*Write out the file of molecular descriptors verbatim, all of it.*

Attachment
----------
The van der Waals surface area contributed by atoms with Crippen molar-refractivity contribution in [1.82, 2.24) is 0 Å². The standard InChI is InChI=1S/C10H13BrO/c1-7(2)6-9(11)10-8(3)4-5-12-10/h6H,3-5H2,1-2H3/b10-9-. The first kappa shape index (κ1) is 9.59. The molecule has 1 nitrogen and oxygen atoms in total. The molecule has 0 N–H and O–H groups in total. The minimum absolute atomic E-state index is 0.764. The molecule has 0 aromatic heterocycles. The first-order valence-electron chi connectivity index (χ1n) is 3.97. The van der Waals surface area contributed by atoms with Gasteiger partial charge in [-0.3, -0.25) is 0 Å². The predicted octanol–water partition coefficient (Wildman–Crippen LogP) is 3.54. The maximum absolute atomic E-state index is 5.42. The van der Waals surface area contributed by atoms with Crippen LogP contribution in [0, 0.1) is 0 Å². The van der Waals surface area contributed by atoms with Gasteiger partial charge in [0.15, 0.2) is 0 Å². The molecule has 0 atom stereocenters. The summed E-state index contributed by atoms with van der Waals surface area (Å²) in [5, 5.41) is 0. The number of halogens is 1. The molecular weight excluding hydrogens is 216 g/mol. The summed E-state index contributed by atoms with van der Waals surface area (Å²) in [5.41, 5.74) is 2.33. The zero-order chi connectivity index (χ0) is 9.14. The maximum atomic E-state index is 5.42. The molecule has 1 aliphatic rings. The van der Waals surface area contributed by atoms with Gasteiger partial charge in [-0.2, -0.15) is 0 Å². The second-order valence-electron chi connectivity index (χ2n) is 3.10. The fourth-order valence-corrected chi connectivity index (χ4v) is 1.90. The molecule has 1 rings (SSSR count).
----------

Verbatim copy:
The van der Waals surface area contributed by atoms with Crippen molar-refractivity contribution in [1.82, 2.24) is 0 Å². The standard InChI is InChI=1S/C10H13BrO/c1-7(2)6-9(11)10-8(3)4-5-12-10/h6H,3-5H2,1-2H3/b10-9-. The first kappa shape index (κ1) is 9.59. The molecule has 1 nitrogen and oxygen atoms in total. The molecule has 0 N–H and O–H groups in total. The minimum absolute atomic E-state index is 0.764. The molecule has 0 aromatic heterocycles. The first-order valence-electron chi connectivity index (χ1n) is 3.97. The van der Waals surface area contributed by atoms with Gasteiger partial charge in [-0.3, -0.25) is 0 Å². The predicted octanol–water partition coefficient (Wildman–Crippen LogP) is 3.54. The maximum absolute atomic E-state index is 5.42. The van der Waals surface area contributed by atoms with Crippen LogP contribution in [0, 0.1) is 0 Å². The van der Waals surface area contributed by atoms with Gasteiger partial charge in [0.15, 0.2) is 0 Å². The molecule has 0 atom stereocenters. The summed E-state index contributed by atoms with van der Waals surface area (Å²) in [5, 5.41) is 0. The number of halogens is 1. The molecular weight excluding hydrogens is 216 g/mol. The summed E-state index contributed by atoms with van der Waals surface area (Å²) in [5.41, 5.74) is 2.33. The zero-order chi connectivity index (χ0) is 9.14. The maximum atomic E-state index is 5.42. The molecule has 1 aliphatic rings. The van der Waals surface area contributed by atoms with Gasteiger partial charge in [-0.2, -0.15) is 0 Å². The second-order valence-electron chi connectivity index (χ2n) is 3.10. The fourth-order valence-corrected chi connectivity index (χ4v) is 1.90. The molecule has 1 rings (SSSR count).